"We've got our two magicians up at the top," Yankees outfielder Nick Swisher said, "and then we've got nothing but thunder all the way down."
Even if Jeter and Ichiro are more like the illusionists with card tricks than ones who can teleport, their presence in such situations reassures. The Yankees had plenty of time to kill during a nearly 2 ½-hour rain delay before Game 1, and they spent it watching football and comparing fantasy teams instead of letting nerves ensnare them.
"We're just in a good spot," Swisher said. "We're not stressing about nothing. It's nice and chill in here. Even before the game, there's not a lot of stress."
Granted, it helps with CC Sabathia on the mound. At 32, he remains the sort of monster who personifies their pitching staff like Jeter does their everyday players. He came to New York because the Steinbrenner family was willing to pay him $161 million and offer him a playoff spot every season. That's what this means to the Yankees, to Sabathia, to everyone in the organization – a 28th championship, seizing an opportunity when there's no clear-cut best team, riding the magicians and thunder and other such hyperbole into which they buy because they're the Yankees, dammit.
Even Girardi leaving Sabathia in to pitch the ninth inning was something of a statement. While he didn't finish the game – Lew Ford's double to right-center left him one out shy – Sabathia threw 120 pitches, the workhorse's maximum threshold in most cases, and put out a memo to anyone interested that said: "Come at the king, you'd best not miss."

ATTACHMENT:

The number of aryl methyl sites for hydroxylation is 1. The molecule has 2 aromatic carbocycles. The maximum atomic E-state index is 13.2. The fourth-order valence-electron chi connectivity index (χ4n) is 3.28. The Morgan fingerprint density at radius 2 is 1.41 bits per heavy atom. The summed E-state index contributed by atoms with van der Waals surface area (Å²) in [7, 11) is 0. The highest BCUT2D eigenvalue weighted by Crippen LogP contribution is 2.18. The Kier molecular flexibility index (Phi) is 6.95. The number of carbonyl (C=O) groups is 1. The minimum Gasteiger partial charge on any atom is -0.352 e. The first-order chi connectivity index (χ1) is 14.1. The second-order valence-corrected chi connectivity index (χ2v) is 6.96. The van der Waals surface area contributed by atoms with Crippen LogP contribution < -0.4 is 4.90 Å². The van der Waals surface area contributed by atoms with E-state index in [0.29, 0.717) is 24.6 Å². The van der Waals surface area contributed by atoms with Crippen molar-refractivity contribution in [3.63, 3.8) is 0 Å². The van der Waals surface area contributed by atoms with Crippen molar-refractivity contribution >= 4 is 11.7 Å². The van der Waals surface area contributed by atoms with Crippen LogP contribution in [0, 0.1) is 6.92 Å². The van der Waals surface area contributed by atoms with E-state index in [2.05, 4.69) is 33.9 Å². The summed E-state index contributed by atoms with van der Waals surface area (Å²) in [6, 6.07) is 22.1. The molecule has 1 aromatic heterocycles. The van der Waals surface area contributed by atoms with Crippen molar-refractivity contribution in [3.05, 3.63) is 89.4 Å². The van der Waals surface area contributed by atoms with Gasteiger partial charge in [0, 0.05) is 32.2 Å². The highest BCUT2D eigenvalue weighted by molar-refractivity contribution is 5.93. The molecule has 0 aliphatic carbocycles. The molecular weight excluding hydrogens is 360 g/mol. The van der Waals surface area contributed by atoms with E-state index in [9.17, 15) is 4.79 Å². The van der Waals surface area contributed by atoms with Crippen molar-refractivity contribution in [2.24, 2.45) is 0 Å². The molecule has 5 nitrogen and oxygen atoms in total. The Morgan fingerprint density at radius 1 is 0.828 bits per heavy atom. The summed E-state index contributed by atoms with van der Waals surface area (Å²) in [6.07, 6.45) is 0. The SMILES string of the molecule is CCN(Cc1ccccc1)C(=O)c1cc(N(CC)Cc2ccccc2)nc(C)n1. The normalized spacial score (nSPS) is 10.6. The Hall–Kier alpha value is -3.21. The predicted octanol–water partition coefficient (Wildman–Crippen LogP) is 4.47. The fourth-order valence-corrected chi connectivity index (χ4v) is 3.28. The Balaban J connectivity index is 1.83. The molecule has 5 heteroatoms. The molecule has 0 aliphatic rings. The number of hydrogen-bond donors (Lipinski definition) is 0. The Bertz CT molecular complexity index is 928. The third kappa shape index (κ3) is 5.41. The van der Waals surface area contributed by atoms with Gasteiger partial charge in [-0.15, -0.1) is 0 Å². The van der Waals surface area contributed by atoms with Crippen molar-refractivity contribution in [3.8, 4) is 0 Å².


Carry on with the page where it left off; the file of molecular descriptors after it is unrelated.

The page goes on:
It's a line made famous here, actually, on "The Wire," by a character named Omar, a stone-cold killer. In this game – and, let's be honest, in this division, in the AL and in all of baseball – the Yankees are kings and assassins. They are baseball's jewel franchise, can pay for whoever they want, own a massive TV network and play in a billion-dollar stadium. There is royalty in their excellence and their hubris, in their mighty successes and their mightier failures, in the tableau of Yankeedom that makes their fans the best and their detractors the most vociferous.
"We ain't the kings," Sabathia said. "The Cardinals are. They won the last championship."
Sabathia wants to parse it like that because he's something of a diplomat. Fine. Just know that for eight innings, the Orioles matched the Yankees. Starter Jason Hammel acted the tough guy, almost putting a ball in Martin's earhole. And then the ninth rolled around and the monster closer who allowed one run in the last two months gave up five.
The Orioles came at the king. They missed. And it's easy to wonder if, much like Derek Jeter's business when it happened, their season is headed down the drain because of it.